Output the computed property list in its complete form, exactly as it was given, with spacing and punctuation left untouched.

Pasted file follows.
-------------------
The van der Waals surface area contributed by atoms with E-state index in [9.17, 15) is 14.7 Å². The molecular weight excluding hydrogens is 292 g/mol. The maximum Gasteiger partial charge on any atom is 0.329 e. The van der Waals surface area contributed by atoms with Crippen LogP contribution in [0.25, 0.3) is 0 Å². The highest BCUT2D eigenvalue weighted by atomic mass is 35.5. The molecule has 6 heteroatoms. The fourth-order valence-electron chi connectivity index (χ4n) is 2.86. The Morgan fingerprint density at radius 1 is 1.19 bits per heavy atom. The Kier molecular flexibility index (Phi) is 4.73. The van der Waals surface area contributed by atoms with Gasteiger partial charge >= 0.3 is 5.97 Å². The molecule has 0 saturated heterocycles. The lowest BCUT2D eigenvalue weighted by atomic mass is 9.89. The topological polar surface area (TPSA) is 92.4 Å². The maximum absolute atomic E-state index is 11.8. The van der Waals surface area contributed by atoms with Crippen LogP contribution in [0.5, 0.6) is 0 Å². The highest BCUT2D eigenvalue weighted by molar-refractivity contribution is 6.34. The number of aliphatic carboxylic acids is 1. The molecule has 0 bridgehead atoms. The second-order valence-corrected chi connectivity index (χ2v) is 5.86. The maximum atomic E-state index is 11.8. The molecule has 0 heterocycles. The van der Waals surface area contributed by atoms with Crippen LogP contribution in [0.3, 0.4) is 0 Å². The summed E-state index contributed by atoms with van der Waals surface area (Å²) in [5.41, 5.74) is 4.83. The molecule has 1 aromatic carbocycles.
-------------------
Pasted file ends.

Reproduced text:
The van der Waals surface area contributed by atoms with E-state index in [9.17, 15) is 14.7 Å². The molecular weight excluding hydrogens is 292 g/mol. The maximum Gasteiger partial charge on any atom is 0.329 e. The van der Waals surface area contributed by atoms with Crippen LogP contribution in [0.25, 0.3) is 0 Å². The highest BCUT2D eigenvalue weighted by atomic mass is 35.5. The molecule has 6 heteroatoms. The fourth-order valence-electron chi connectivity index (χ4n) is 2.86. The Morgan fingerprint density at radius 1 is 1.19 bits per heavy atom. The Kier molecular flexibility index (Phi) is 4.73. The van der Waals surface area contributed by atoms with Gasteiger partial charge >= 0.3 is 5.97 Å². The molecule has 0 saturated heterocycles. The lowest BCUT2D eigenvalue weighted by atomic mass is 9.89. The topological polar surface area (TPSA) is 92.4 Å². The maximum absolute atomic E-state index is 11.8. The van der Waals surface area contributed by atoms with Crippen LogP contribution in [0.5, 0.6) is 0 Å². The highest BCUT2D eigenvalue weighted by molar-refractivity contribution is 6.34. The number of aliphatic carboxylic acids is 1. The molecule has 0 bridgehead atoms. The second-order valence-corrected chi connectivity index (χ2v) is 5.86. The maximum atomic E-state index is 11.8. The molecule has 0 heterocycles. The van der Waals surface area contributed by atoms with Crippen LogP contribution in [0.3, 0.4) is 0 Å². The summed E-state index contributed by atoms with van der Waals surface area (Å²) in [5.41, 5.74) is 4.83. The molecule has 1 aromatic carbocycles.